by Mike Andrew -
SGN Staff Writer
Chinese police raided the popular Q Bar in Shanghai at 1 a.m. on April 3, arresting more than 60 patrons and employees.
According to the English-language newspaper Shanghai Daily, police were responding to reports of live 'sex shows' at the bar.
On Q Bar's blog, an advertisement said the bar was holding a 'table dance party' on Saturday night, April 2.
The blog showed pictures of a man, identified as 'GoGoBoy,' dancing on a table in his underwear.
Located on the first floor of the building at No. 1029 Zhongshan Road S., the bar is just a block away from the local police station.
According to Shanghai Daily, witnesses at the scene told police that they often saw bar patrons naked in public.
'Migrant workers living in a temporary shelter on the rooftop of the building told Shanghai Daily that they often saw naked men on the roof, drinking beer, chatting loudly, and even having sex.
'They didn't appear to notice that the migrant workers were living there.'
Shanghai Daily did not note whether the migrant workers were the ones who had summoned police to the scene.
Bar DJ Steven Bao, one of those arrested, told Shanghai Daily that he believed the fierce competition among local Gay bars had induced another bar to lodge a complaint with the police.
Many Gay Chinese, like Bao, adopt Western-style first names, so they cannot be readily identified by relatives if they are mentioned in the press.
After his release, Bao tweeted on Sina Weibo blog that for nearly 12 hours he 'was kept in custody like a dog with no food or drinks.'
Many of the arrestees tweeted updates and protests to Sina Weibo and to Shangaiist blog. Shangaiist is a popular English-language blog founded in 2003 by the New York-based Gothamist LLC.
According to Shanghaiist:
'Detainees were not stripped [as some initial reports said], but many did not have access to their jackets which were back in the bar.
'Among the detainees were a handful of female bar patrons.
'They were kept mostly in three rooms, one had about 40-over people, one had 20-over people, and the third had about five or six bar employees, including the go-go boy dancing that night.
'They were not made to undergo a urine test, so this was not a drug raid. But they did have their ID numbers and pictures taken, and were questioned one by one. Most of the questions appeared to be pointed at the go-go boy act: 'Did he take it all off? Were his genitals visible? Were bar patrons inserting bills into his thong?'
According to arrestees, the five or so Caucasian bar patrons were not arrested, but police accidentally arrested two citizens of another Asian country.
'[My partner] and i were there last nite also and were also brought to the police station! but we kept saying we were foreigners in English and they let us go after about an hour 'phew' but police attitude was really quite bad,' one of them posted on Shanghaiist.
'I did not see any violence when we were there but there WAS a lot of pushing and shoving.'
Franck Crouvezier, a French restaurant consultant, was one of the lucky foreigners to have been spared the ride to the police station.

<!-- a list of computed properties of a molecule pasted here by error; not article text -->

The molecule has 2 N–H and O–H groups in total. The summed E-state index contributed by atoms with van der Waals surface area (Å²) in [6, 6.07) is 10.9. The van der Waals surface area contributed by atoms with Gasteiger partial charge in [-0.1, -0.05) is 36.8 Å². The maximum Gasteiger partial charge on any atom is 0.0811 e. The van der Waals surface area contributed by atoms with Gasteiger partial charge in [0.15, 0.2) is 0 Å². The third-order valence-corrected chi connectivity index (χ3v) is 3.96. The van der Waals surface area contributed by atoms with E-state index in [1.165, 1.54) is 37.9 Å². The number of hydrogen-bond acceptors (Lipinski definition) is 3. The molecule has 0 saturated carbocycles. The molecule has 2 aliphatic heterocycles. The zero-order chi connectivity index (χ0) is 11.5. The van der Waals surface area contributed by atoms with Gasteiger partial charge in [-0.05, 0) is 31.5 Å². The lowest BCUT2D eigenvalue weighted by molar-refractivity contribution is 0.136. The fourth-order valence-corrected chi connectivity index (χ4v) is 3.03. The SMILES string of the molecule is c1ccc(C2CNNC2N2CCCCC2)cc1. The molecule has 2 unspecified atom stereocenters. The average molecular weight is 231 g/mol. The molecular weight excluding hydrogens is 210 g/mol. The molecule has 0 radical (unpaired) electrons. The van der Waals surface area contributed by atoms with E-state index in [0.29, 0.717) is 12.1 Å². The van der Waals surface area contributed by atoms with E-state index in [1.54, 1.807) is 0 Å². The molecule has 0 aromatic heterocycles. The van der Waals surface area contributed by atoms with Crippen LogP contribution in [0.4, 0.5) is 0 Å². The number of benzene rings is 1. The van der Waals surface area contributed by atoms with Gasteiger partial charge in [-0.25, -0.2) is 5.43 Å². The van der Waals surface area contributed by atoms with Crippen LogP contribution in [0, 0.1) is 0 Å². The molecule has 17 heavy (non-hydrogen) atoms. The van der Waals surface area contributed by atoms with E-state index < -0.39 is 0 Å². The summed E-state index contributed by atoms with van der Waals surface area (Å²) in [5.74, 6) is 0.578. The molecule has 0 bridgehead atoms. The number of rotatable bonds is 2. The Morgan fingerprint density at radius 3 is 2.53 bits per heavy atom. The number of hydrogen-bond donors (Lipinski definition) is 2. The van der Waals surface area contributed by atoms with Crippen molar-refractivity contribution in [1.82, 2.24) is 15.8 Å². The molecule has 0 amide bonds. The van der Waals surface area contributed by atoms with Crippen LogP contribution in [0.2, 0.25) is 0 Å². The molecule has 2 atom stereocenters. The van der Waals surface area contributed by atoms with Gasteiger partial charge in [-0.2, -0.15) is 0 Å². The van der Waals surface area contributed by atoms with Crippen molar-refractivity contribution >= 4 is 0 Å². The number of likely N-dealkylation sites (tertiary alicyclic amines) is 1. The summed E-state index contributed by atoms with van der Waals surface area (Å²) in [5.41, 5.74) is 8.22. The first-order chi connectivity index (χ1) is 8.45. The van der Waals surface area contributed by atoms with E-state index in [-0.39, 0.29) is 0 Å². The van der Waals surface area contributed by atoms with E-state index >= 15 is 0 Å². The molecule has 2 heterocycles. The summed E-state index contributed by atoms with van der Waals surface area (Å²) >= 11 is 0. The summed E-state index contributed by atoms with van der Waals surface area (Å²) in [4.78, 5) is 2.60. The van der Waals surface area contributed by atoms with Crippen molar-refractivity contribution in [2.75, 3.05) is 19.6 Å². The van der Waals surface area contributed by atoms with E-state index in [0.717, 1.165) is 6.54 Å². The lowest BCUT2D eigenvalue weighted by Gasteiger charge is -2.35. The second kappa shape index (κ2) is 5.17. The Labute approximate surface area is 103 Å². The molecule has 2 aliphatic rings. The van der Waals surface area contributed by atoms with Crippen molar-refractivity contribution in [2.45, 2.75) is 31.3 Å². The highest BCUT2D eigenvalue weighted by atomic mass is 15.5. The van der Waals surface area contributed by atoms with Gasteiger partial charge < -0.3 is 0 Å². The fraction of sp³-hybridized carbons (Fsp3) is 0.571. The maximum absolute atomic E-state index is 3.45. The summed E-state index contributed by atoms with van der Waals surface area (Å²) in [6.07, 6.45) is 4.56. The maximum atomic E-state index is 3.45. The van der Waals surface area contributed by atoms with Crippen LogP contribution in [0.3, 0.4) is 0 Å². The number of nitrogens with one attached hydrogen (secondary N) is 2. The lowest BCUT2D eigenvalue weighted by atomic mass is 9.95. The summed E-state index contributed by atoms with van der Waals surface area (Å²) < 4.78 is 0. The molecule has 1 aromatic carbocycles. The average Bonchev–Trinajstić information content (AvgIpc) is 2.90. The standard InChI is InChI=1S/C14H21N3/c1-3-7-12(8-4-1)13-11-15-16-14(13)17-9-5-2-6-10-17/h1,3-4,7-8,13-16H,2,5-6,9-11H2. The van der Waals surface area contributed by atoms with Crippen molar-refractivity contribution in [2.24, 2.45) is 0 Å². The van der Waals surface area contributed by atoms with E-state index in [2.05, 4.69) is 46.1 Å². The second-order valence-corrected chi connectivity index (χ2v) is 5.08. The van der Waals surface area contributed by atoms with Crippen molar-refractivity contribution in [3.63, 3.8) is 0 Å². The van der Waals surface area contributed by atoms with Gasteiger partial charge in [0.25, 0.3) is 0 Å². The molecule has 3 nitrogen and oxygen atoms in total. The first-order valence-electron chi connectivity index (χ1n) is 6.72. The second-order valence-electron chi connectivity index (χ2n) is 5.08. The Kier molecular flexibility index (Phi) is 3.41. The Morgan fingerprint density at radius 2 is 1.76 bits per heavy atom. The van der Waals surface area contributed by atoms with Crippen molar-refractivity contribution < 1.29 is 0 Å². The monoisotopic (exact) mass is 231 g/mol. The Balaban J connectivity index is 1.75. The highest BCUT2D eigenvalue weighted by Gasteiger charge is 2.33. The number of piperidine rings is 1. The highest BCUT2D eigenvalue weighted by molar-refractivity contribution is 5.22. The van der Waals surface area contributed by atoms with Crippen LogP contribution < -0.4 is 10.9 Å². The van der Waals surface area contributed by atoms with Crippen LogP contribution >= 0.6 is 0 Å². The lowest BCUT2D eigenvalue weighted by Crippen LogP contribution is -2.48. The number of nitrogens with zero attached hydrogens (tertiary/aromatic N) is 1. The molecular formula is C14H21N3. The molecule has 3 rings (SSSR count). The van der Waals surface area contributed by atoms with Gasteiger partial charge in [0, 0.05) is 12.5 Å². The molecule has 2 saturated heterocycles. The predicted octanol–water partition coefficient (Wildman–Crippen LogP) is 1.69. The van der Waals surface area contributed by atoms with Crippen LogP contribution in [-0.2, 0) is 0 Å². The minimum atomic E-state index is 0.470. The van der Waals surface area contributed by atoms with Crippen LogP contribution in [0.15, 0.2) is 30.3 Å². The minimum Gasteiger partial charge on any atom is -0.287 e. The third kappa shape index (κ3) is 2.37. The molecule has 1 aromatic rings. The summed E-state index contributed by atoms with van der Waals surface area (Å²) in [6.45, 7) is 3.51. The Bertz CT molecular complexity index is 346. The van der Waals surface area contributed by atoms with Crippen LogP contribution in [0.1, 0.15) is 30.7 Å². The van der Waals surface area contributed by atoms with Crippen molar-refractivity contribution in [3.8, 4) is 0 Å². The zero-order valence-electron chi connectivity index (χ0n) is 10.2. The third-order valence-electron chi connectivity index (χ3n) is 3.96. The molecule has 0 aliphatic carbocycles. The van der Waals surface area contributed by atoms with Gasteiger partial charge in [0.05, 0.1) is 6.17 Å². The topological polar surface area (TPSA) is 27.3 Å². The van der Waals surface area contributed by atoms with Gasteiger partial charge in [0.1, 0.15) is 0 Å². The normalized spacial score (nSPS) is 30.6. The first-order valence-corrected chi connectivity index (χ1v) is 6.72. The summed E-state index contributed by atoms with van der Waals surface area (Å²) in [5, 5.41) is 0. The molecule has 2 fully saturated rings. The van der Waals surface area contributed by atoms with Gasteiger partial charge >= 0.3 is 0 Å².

'You know, I've been through a couple of raids now in Shanghai and Hong Kong and elsewhere, and I've never seen anything so heavy-handed on such a tiny bar before!' Crouvezier posted on Shanghaiist.
'Yes, it was a sexy show, but it certainly wasn't a sex show. People were just there having drinks, and you could totally have been there without knowing there was a show going on, and the next thing you know, you're in a police station. This was just way over the top!' Crouvezier added.
Another man who said he was a customer in the bar blogged on Sina Weibo that even customers who had been leaving the bar when police arrived were stopped and taken to the police station.
Several arrestees said police offered to let them go if they signed statements corroborating the official version of events.
'When the computer printout finally came, it was just as I expected,' one arrestee posted on Shanghaiist.
'The details related to the second dance performance were not what I said at all. I had said, 'I was drinking with friends, with my back towards the bar, so I didn't notice what was going on.' I said, 'I'm unable to sign this.' Then the policeman told me to go back to the room and continue waiting.'
Other arrestees complained that police singled out a Gay bar for exceptional treatment.
'I just don't understand what's up with the police,' a bar patron identified by Shanghaiist as 'Bobo' wrote. 'If you can have so many bars around town with go-go girls dancing in bikinis, why can't a Gay bar have go-go boys dancing in briefs?'
'How unlucky was I, man! I didn't even know there was going to be a show that night,' Bobo added.
'In fact, I had only barely arrived with my friends before the police rushed in and escorted us unceremoniously to the police station. And to add insult to injury, they didn't even do anything with us till the next day. What the hell.'
According to Shanghaiist, one of the arrestees has indicated a 'strong desire' to sue the Huangpu Police's Xiaodongmen station, and said he would be on the lookout for other arrestees to join him in a possible class-action suit.
Shanghaiist did not name the man, but said that he is a 'well-known writer with a large following who moves actively in music and fashion circles.'
'As someone who is completely out about his sexuality to his family and friends, he feels that he has nothing to lose' by suing the police, Shanghaiist said.
Asked what the objective of such a suit would be, he replied, 'My ultimate goal is really just to ensure that such things do not happen in the future ever again.'
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